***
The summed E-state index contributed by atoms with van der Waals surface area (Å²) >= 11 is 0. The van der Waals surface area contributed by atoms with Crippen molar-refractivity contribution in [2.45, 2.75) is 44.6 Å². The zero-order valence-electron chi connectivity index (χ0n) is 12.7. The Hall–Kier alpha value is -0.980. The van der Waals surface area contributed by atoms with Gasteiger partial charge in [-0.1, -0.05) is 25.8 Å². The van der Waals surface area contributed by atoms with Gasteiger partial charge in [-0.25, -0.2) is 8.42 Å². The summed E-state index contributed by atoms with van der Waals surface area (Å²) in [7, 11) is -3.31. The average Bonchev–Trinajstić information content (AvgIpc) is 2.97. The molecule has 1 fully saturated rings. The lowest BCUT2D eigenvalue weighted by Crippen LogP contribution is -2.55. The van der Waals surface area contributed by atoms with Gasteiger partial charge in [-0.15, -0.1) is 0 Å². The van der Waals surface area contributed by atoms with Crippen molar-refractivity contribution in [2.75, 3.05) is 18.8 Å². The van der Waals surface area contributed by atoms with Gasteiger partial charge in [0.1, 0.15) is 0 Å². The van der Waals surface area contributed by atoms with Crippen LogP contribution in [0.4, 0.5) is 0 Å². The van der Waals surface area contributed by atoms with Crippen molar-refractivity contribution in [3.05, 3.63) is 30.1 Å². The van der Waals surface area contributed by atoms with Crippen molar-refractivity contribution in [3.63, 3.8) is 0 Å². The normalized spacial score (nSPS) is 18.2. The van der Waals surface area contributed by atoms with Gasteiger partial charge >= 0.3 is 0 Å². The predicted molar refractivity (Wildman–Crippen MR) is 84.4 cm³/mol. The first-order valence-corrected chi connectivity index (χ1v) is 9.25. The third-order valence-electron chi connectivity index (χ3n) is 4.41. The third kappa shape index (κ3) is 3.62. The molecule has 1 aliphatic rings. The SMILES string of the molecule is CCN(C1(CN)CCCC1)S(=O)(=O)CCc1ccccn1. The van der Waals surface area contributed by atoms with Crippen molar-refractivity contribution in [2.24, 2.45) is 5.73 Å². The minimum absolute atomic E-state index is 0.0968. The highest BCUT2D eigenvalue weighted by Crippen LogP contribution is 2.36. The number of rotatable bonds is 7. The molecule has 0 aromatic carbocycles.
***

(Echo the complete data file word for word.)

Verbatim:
The summed E-state index contributed by atoms with van der Waals surface area (Å²) >= 11 is 0. The van der Waals surface area contributed by atoms with Crippen molar-refractivity contribution in [2.45, 2.75) is 44.6 Å². The zero-order valence-electron chi connectivity index (χ0n) is 12.7. The Hall–Kier alpha value is -0.980. The van der Waals surface area contributed by atoms with Gasteiger partial charge in [-0.1, -0.05) is 25.8 Å². The van der Waals surface area contributed by atoms with Gasteiger partial charge in [-0.25, -0.2) is 8.42 Å². The summed E-state index contributed by atoms with van der Waals surface area (Å²) in [7, 11) is -3.31. The average Bonchev–Trinajstić information content (AvgIpc) is 2.97. The molecule has 1 fully saturated rings. The lowest BCUT2D eigenvalue weighted by Crippen LogP contribution is -2.55. The van der Waals surface area contributed by atoms with Gasteiger partial charge in [-0.15, -0.1) is 0 Å². The van der Waals surface area contributed by atoms with Crippen molar-refractivity contribution in [2.75, 3.05) is 18.8 Å². The van der Waals surface area contributed by atoms with Gasteiger partial charge in [0.1, 0.15) is 0 Å². The van der Waals surface area contributed by atoms with Crippen LogP contribution in [0.4, 0.5) is 0 Å². The van der Waals surface area contributed by atoms with Crippen molar-refractivity contribution in [3.05, 3.63) is 30.1 Å². The van der Waals surface area contributed by atoms with Crippen molar-refractivity contribution in [3.63, 3.8) is 0 Å². The normalized spacial score (nSPS) is 18.2. The van der Waals surface area contributed by atoms with Gasteiger partial charge >= 0.3 is 0 Å². The predicted molar refractivity (Wildman–Crippen MR) is 84.4 cm³/mol. The first-order valence-corrected chi connectivity index (χ1v) is 9.25. The third-order valence-electron chi connectivity index (χ3n) is 4.41. The third kappa shape index (κ3) is 3.62. The molecule has 1 aliphatic rings. The SMILES string of the molecule is CCN(C1(CN)CCCC1)S(=O)(=O)CCc1ccccn1. The van der Waals surface area contributed by atoms with Crippen molar-refractivity contribution in [2.24, 2.45) is 5.73 Å². The minimum absolute atomic E-state index is 0.0968. The highest BCUT2D eigenvalue weighted by Crippen LogP contribution is 2.36. The number of rotatable bonds is 7. The molecule has 0 aromatic carbocycles.